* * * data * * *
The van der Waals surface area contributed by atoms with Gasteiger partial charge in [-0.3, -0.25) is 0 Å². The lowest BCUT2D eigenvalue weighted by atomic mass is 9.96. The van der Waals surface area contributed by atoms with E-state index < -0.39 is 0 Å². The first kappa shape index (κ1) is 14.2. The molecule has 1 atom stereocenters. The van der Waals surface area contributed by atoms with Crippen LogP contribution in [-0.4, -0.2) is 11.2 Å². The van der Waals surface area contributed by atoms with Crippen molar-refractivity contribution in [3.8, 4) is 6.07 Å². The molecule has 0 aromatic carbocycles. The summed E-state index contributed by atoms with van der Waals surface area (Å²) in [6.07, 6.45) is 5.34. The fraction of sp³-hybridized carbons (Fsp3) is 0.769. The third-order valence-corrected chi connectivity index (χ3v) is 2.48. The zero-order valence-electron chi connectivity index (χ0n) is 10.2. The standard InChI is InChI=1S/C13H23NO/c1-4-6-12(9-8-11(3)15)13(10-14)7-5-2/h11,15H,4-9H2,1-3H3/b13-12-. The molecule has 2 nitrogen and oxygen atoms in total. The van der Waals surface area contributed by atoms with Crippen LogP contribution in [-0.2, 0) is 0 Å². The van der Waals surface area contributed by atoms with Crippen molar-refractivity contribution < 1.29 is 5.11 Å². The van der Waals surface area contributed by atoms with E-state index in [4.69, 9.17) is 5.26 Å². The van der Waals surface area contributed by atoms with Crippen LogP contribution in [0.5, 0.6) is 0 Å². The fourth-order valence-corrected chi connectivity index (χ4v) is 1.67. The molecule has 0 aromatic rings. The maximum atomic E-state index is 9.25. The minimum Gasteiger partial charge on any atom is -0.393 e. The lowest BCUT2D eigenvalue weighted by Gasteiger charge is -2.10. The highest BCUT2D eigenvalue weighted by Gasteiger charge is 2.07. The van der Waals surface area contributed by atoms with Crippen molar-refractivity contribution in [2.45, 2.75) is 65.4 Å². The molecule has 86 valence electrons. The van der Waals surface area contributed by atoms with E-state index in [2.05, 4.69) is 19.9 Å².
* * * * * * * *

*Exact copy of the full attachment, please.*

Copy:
The van der Waals surface area contributed by atoms with Gasteiger partial charge in [-0.3, -0.25) is 0 Å². The lowest BCUT2D eigenvalue weighted by atomic mass is 9.96. The van der Waals surface area contributed by atoms with E-state index < -0.39 is 0 Å². The first kappa shape index (κ1) is 14.2. The molecule has 1 atom stereocenters. The van der Waals surface area contributed by atoms with Crippen LogP contribution in [-0.4, -0.2) is 11.2 Å². The van der Waals surface area contributed by atoms with Crippen molar-refractivity contribution in [3.8, 4) is 6.07 Å². The molecule has 0 aromatic carbocycles. The summed E-state index contributed by atoms with van der Waals surface area (Å²) in [6.07, 6.45) is 5.34. The fraction of sp³-hybridized carbons (Fsp3) is 0.769. The third-order valence-corrected chi connectivity index (χ3v) is 2.48. The zero-order valence-electron chi connectivity index (χ0n) is 10.2. The standard InChI is InChI=1S/C13H23NO/c1-4-6-12(9-8-11(3)15)13(10-14)7-5-2/h11,15H,4-9H2,1-3H3/b13-12-. The molecule has 2 nitrogen and oxygen atoms in total. The van der Waals surface area contributed by atoms with Crippen LogP contribution in [-0.2, 0) is 0 Å². The van der Waals surface area contributed by atoms with Crippen molar-refractivity contribution < 1.29 is 5.11 Å². The van der Waals surface area contributed by atoms with E-state index in [4.69, 9.17) is 5.26 Å². The van der Waals surface area contributed by atoms with Crippen LogP contribution in [0.5, 0.6) is 0 Å². The fourth-order valence-corrected chi connectivity index (χ4v) is 1.67. The molecule has 0 aromatic rings. The maximum atomic E-state index is 9.25. The minimum Gasteiger partial charge on any atom is -0.393 e. The lowest BCUT2D eigenvalue weighted by Gasteiger charge is -2.10. The highest BCUT2D eigenvalue weighted by Gasteiger charge is 2.07. The van der Waals surface area contributed by atoms with Crippen molar-refractivity contribution in [2.45, 2.75) is 65.4 Å². The molecule has 86 valence electrons. The van der Waals surface area contributed by atoms with E-state index in [2.05, 4.69) is 19.9 Å².